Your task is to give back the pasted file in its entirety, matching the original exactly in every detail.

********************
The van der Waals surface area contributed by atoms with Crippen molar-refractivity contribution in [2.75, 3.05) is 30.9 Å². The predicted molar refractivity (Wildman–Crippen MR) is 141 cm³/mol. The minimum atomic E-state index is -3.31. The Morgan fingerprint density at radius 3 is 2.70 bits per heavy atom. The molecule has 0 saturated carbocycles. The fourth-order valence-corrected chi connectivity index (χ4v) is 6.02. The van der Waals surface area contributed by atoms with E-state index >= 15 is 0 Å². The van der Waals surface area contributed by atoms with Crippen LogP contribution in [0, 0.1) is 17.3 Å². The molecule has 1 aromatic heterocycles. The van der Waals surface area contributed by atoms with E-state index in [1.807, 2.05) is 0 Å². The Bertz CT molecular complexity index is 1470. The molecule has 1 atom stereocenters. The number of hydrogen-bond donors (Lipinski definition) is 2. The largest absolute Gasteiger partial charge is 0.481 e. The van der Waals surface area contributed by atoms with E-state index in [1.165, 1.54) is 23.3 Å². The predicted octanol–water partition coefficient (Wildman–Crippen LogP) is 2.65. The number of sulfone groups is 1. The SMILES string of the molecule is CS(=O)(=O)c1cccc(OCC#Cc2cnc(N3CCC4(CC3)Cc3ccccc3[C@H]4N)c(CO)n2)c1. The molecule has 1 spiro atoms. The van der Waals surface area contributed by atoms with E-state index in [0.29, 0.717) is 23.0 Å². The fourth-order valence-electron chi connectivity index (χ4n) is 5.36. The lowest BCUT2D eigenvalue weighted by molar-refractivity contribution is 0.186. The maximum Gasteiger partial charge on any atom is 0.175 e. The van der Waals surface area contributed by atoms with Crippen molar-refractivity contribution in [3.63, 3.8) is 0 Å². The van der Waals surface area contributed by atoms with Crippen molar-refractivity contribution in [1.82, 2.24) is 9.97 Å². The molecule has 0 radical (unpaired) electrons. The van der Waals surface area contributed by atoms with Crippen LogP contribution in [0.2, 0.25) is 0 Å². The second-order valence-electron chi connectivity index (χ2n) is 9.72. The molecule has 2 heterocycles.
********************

The van der Waals surface area contributed by atoms with Crippen molar-refractivity contribution in [2.75, 3.05) is 30.9 Å². The predicted molar refractivity (Wildman–Crippen MR) is 141 cm³/mol. The minimum atomic E-state index is -3.31. The Morgan fingerprint density at radius 3 is 2.70 bits per heavy atom. The molecule has 0 saturated carbocycles. The fourth-order valence-corrected chi connectivity index (χ4v) is 6.02. The van der Waals surface area contributed by atoms with E-state index >= 15 is 0 Å². The van der Waals surface area contributed by atoms with Crippen LogP contribution in [0, 0.1) is 17.3 Å². The molecule has 1 aromatic heterocycles. The van der Waals surface area contributed by atoms with E-state index in [1.807, 2.05) is 0 Å². The Bertz CT molecular complexity index is 1470. The molecule has 1 atom stereocenters. The number of hydrogen-bond donors (Lipinski definition) is 2. The largest absolute Gasteiger partial charge is 0.481 e. The van der Waals surface area contributed by atoms with E-state index in [1.165, 1.54) is 23.3 Å². The predicted octanol–water partition coefficient (Wildman–Crippen LogP) is 2.65. The number of sulfone groups is 1. The SMILES string of the molecule is CS(=O)(=O)c1cccc(OCC#Cc2cnc(N3CCC4(CC3)Cc3ccccc3[C@H]4N)c(CO)n2)c1. The molecule has 1 spiro atoms. The van der Waals surface area contributed by atoms with E-state index in [0.29, 0.717) is 23.0 Å². The fourth-order valence-electron chi connectivity index (χ4n) is 5.36. The lowest BCUT2D eigenvalue weighted by molar-refractivity contribution is 0.186. The maximum Gasteiger partial charge on any atom is 0.175 e. The van der Waals surface area contributed by atoms with Crippen molar-refractivity contribution in [3.63, 3.8) is 0 Å². The van der Waals surface area contributed by atoms with Crippen molar-refractivity contribution in [1.82, 2.24) is 9.97 Å². The molecule has 0 radical (unpaired) electrons. The van der Waals surface area contributed by atoms with Crippen LogP contribution in [0.2, 0.25) is 0 Å². The second-order valence-electron chi connectivity index (χ2n) is 9.72. The molecule has 2 heterocycles.